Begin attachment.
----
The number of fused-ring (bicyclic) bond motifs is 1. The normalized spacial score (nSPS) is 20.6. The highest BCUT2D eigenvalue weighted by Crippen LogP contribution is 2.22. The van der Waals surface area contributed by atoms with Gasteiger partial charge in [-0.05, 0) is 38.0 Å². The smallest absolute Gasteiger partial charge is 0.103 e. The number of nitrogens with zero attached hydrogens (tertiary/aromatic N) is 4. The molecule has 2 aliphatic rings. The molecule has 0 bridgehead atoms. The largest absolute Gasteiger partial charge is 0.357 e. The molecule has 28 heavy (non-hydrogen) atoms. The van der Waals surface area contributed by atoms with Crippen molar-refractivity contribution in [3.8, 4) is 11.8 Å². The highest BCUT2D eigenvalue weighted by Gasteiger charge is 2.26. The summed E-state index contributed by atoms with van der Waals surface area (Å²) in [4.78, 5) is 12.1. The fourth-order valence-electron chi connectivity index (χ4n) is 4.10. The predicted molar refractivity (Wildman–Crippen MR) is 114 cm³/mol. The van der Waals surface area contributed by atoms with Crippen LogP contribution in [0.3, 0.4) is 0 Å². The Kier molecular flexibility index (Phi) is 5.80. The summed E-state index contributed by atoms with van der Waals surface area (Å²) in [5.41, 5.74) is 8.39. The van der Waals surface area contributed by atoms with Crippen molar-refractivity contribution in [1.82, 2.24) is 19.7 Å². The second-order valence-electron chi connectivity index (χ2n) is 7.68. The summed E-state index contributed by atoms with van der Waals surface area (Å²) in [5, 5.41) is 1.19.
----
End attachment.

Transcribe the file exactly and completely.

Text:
The number of fused-ring (bicyclic) bond motifs is 1. The normalized spacial score (nSPS) is 20.6. The highest BCUT2D eigenvalue weighted by Crippen LogP contribution is 2.22. The van der Waals surface area contributed by atoms with Gasteiger partial charge in [-0.05, 0) is 38.0 Å². The smallest absolute Gasteiger partial charge is 0.103 e. The number of nitrogens with zero attached hydrogens (tertiary/aromatic N) is 4. The molecule has 2 aliphatic rings. The molecule has 0 bridgehead atoms. The largest absolute Gasteiger partial charge is 0.357 e. The molecule has 28 heavy (non-hydrogen) atoms. The van der Waals surface area contributed by atoms with Crippen molar-refractivity contribution in [3.8, 4) is 11.8 Å². The highest BCUT2D eigenvalue weighted by Gasteiger charge is 2.26. The summed E-state index contributed by atoms with van der Waals surface area (Å²) in [4.78, 5) is 12.1. The fourth-order valence-electron chi connectivity index (χ4n) is 4.10. The predicted molar refractivity (Wildman–Crippen MR) is 114 cm³/mol. The van der Waals surface area contributed by atoms with Crippen LogP contribution in [0.3, 0.4) is 0 Å². The Kier molecular flexibility index (Phi) is 5.80. The summed E-state index contributed by atoms with van der Waals surface area (Å²) in [5.41, 5.74) is 8.39. The van der Waals surface area contributed by atoms with Crippen molar-refractivity contribution in [1.82, 2.24) is 19.7 Å². The second-order valence-electron chi connectivity index (χ2n) is 7.68. The summed E-state index contributed by atoms with van der Waals surface area (Å²) in [5, 5.41) is 1.19.